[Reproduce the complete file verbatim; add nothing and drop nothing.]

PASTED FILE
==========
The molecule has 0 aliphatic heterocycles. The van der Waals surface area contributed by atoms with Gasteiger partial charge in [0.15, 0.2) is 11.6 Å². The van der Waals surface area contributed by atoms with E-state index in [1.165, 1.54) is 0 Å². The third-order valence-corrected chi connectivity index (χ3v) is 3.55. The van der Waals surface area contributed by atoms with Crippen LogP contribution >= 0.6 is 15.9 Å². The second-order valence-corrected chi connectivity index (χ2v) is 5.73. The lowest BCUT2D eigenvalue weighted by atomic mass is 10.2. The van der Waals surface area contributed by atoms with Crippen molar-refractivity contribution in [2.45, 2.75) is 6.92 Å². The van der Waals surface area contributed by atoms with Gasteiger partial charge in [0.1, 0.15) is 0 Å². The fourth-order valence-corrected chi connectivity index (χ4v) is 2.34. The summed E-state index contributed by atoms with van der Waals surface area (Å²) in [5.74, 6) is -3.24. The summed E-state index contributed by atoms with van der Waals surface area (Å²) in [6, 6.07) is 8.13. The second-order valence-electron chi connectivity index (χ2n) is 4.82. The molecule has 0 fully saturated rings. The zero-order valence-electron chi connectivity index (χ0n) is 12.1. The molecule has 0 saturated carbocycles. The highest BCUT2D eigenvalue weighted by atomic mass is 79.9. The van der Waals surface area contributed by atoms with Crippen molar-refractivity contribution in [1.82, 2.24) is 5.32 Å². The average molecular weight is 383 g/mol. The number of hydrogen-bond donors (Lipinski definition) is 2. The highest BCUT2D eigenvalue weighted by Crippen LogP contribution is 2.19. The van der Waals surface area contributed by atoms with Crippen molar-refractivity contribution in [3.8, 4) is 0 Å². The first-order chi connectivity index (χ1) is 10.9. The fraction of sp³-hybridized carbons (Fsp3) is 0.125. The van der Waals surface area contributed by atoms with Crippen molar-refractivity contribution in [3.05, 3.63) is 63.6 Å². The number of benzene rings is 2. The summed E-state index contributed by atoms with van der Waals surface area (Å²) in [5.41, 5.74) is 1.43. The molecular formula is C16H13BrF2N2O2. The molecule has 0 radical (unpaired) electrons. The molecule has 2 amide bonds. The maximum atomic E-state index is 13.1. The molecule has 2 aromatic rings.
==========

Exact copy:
The molecule has 0 aliphatic heterocycles. The van der Waals surface area contributed by atoms with Gasteiger partial charge in [0.15, 0.2) is 11.6 Å². The van der Waals surface area contributed by atoms with E-state index in [1.165, 1.54) is 0 Å². The third-order valence-corrected chi connectivity index (χ3v) is 3.55. The van der Waals surface area contributed by atoms with Crippen LogP contribution >= 0.6 is 15.9 Å². The second-order valence-corrected chi connectivity index (χ2v) is 5.73. The lowest BCUT2D eigenvalue weighted by atomic mass is 10.2. The van der Waals surface area contributed by atoms with Crippen molar-refractivity contribution in [2.45, 2.75) is 6.92 Å². The van der Waals surface area contributed by atoms with Gasteiger partial charge in [0.1, 0.15) is 0 Å². The fourth-order valence-corrected chi connectivity index (χ4v) is 2.34. The summed E-state index contributed by atoms with van der Waals surface area (Å²) in [5.74, 6) is -3.24. The summed E-state index contributed by atoms with van der Waals surface area (Å²) in [6, 6.07) is 8.13. The second-order valence-electron chi connectivity index (χ2n) is 4.82. The molecule has 0 fully saturated rings. The zero-order valence-electron chi connectivity index (χ0n) is 12.1. The molecule has 0 saturated carbocycles. The highest BCUT2D eigenvalue weighted by atomic mass is 79.9. The van der Waals surface area contributed by atoms with Crippen molar-refractivity contribution in [1.82, 2.24) is 5.32 Å². The average molecular weight is 383 g/mol. The number of hydrogen-bond donors (Lipinski definition) is 2. The highest BCUT2D eigenvalue weighted by Crippen LogP contribution is 2.19. The van der Waals surface area contributed by atoms with Crippen molar-refractivity contribution in [3.8, 4) is 0 Å². The first-order chi connectivity index (χ1) is 10.9. The fraction of sp³-hybridized carbons (Fsp3) is 0.125. The van der Waals surface area contributed by atoms with Crippen molar-refractivity contribution in [3.05, 3.63) is 63.6 Å². The number of benzene rings is 2. The summed E-state index contributed by atoms with van der Waals surface area (Å²) in [5.41, 5.74) is 1.43. The molecular formula is C16H13BrF2N2O2. The molecule has 0 radical (unpaired) electrons. The molecule has 2 amide bonds. The maximum atomic E-state index is 13.1. The molecule has 2 aromatic rings.